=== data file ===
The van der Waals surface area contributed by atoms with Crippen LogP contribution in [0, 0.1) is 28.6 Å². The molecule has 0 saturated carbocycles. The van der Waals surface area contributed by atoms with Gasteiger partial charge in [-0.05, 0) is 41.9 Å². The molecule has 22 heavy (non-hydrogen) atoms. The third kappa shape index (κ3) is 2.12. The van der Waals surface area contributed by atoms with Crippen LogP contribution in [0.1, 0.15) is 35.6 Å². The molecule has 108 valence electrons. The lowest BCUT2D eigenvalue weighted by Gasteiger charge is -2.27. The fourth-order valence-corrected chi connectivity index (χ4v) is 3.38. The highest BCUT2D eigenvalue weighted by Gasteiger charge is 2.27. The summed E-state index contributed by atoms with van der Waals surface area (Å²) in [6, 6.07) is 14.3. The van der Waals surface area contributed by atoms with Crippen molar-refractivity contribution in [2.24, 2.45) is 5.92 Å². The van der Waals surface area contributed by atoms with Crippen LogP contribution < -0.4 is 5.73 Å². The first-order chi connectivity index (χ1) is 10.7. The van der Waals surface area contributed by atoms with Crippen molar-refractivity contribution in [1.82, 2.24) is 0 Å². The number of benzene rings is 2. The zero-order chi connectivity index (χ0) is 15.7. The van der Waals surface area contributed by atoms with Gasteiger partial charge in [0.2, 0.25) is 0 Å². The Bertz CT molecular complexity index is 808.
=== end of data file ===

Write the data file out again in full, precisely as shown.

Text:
The van der Waals surface area contributed by atoms with Crippen LogP contribution in [0, 0.1) is 28.6 Å². The molecule has 0 saturated carbocycles. The van der Waals surface area contributed by atoms with Gasteiger partial charge in [-0.05, 0) is 41.9 Å². The molecule has 22 heavy (non-hydrogen) atoms. The third kappa shape index (κ3) is 2.12. The van der Waals surface area contributed by atoms with Crippen LogP contribution in [0.1, 0.15) is 35.6 Å². The molecule has 108 valence electrons. The lowest BCUT2D eigenvalue weighted by Gasteiger charge is -2.27. The fourth-order valence-corrected chi connectivity index (χ4v) is 3.38. The highest BCUT2D eigenvalue weighted by Gasteiger charge is 2.27. The summed E-state index contributed by atoms with van der Waals surface area (Å²) in [6, 6.07) is 14.3. The van der Waals surface area contributed by atoms with Crippen molar-refractivity contribution in [2.24, 2.45) is 5.92 Å². The van der Waals surface area contributed by atoms with Crippen LogP contribution < -0.4 is 5.73 Å². The first-order chi connectivity index (χ1) is 10.7. The van der Waals surface area contributed by atoms with Crippen molar-refractivity contribution in [1.82, 2.24) is 0 Å². The number of benzene rings is 2. The zero-order chi connectivity index (χ0) is 15.7. The van der Waals surface area contributed by atoms with Gasteiger partial charge in [0.2, 0.25) is 0 Å². The Bertz CT molecular complexity index is 808.